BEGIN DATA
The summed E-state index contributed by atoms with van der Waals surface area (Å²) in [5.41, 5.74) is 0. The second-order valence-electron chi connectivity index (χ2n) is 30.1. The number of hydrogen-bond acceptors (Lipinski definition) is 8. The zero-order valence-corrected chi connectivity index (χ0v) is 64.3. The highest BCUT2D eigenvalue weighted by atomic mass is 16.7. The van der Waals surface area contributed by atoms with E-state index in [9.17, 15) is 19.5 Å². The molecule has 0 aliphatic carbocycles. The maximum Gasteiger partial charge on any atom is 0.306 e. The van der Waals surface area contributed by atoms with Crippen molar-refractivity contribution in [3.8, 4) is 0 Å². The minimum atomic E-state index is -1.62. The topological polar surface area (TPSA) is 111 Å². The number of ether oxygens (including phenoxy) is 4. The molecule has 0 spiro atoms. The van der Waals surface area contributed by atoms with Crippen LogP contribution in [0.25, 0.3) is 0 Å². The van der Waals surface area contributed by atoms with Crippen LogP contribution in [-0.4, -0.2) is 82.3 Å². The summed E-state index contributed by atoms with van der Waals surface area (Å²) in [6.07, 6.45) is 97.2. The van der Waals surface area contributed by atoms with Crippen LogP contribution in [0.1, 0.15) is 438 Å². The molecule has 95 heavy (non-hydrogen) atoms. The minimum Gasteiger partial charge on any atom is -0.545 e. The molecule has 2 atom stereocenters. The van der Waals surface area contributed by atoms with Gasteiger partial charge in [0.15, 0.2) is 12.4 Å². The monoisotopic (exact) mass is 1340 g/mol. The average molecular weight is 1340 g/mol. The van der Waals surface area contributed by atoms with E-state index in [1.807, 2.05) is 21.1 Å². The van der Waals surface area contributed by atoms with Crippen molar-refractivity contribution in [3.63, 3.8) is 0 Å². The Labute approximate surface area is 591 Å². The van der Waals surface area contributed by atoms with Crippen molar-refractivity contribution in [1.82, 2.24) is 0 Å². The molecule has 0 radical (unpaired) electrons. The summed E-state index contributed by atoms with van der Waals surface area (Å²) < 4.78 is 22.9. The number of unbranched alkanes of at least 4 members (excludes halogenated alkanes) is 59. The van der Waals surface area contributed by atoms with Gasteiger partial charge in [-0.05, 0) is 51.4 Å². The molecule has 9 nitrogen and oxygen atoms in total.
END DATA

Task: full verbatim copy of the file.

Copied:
The summed E-state index contributed by atoms with van der Waals surface area (Å²) in [5.41, 5.74) is 0. The second-order valence-electron chi connectivity index (χ2n) is 30.1. The number of hydrogen-bond acceptors (Lipinski definition) is 8. The zero-order valence-corrected chi connectivity index (χ0v) is 64.3. The highest BCUT2D eigenvalue weighted by atomic mass is 16.7. The van der Waals surface area contributed by atoms with E-state index in [9.17, 15) is 19.5 Å². The molecule has 0 aliphatic carbocycles. The maximum Gasteiger partial charge on any atom is 0.306 e. The van der Waals surface area contributed by atoms with Crippen molar-refractivity contribution in [3.8, 4) is 0 Å². The minimum atomic E-state index is -1.62. The topological polar surface area (TPSA) is 111 Å². The number of ether oxygens (including phenoxy) is 4. The molecule has 0 spiro atoms. The van der Waals surface area contributed by atoms with Crippen LogP contribution in [0.25, 0.3) is 0 Å². The van der Waals surface area contributed by atoms with Crippen LogP contribution in [-0.4, -0.2) is 82.3 Å². The summed E-state index contributed by atoms with van der Waals surface area (Å²) in [6.07, 6.45) is 97.2. The van der Waals surface area contributed by atoms with Crippen LogP contribution in [0.1, 0.15) is 438 Å². The molecule has 95 heavy (non-hydrogen) atoms. The minimum Gasteiger partial charge on any atom is -0.545 e. The molecule has 2 atom stereocenters. The van der Waals surface area contributed by atoms with Gasteiger partial charge in [0.15, 0.2) is 12.4 Å². The monoisotopic (exact) mass is 1340 g/mol. The average molecular weight is 1340 g/mol. The van der Waals surface area contributed by atoms with E-state index in [1.807, 2.05) is 21.1 Å². The van der Waals surface area contributed by atoms with Crippen molar-refractivity contribution in [3.63, 3.8) is 0 Å². The Labute approximate surface area is 591 Å². The van der Waals surface area contributed by atoms with Crippen molar-refractivity contribution in [1.82, 2.24) is 0 Å². The molecule has 0 radical (unpaired) electrons. The summed E-state index contributed by atoms with van der Waals surface area (Å²) < 4.78 is 22.9. The number of unbranched alkanes of at least 4 members (excludes halogenated alkanes) is 59. The van der Waals surface area contributed by atoms with Gasteiger partial charge in [-0.05, 0) is 51.4 Å². The molecule has 9 nitrogen and oxygen atoms in total.